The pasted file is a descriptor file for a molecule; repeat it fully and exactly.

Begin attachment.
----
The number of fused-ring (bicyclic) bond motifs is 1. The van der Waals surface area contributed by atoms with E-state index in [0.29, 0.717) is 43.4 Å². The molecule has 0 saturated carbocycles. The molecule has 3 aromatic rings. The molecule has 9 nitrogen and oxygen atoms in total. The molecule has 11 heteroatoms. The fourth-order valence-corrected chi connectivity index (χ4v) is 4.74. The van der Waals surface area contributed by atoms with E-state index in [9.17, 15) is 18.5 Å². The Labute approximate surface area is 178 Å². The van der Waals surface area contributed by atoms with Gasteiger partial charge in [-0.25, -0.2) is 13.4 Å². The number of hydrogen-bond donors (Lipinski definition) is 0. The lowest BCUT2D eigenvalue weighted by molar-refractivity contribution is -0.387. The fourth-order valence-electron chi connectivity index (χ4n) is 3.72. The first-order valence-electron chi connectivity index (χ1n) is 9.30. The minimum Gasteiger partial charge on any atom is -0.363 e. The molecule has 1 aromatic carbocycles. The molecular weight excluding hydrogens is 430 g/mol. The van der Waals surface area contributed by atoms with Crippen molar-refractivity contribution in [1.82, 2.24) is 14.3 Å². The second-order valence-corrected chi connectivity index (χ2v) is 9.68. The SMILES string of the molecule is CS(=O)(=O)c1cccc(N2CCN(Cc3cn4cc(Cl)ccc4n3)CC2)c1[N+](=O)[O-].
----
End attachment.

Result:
The number of fused-ring (bicyclic) bond motifs is 1. The van der Waals surface area contributed by atoms with E-state index in [0.29, 0.717) is 43.4 Å². The molecule has 0 saturated carbocycles. The molecule has 3 aromatic rings. The molecule has 9 nitrogen and oxygen atoms in total. The molecule has 11 heteroatoms. The fourth-order valence-corrected chi connectivity index (χ4v) is 4.74. The van der Waals surface area contributed by atoms with E-state index in [9.17, 15) is 18.5 Å². The Labute approximate surface area is 178 Å². The van der Waals surface area contributed by atoms with Gasteiger partial charge in [-0.25, -0.2) is 13.4 Å². The number of hydrogen-bond donors (Lipinski definition) is 0. The lowest BCUT2D eigenvalue weighted by molar-refractivity contribution is -0.387. The fourth-order valence-electron chi connectivity index (χ4n) is 3.72. The first-order valence-electron chi connectivity index (χ1n) is 9.30. The minimum Gasteiger partial charge on any atom is -0.363 e. The molecule has 1 aromatic carbocycles. The molecular weight excluding hydrogens is 430 g/mol. The van der Waals surface area contributed by atoms with Crippen molar-refractivity contribution in [1.82, 2.24) is 14.3 Å². The second-order valence-corrected chi connectivity index (χ2v) is 9.68. The SMILES string of the molecule is CS(=O)(=O)c1cccc(N2CCN(Cc3cn4cc(Cl)ccc4n3)CC2)c1[N+](=O)[O-].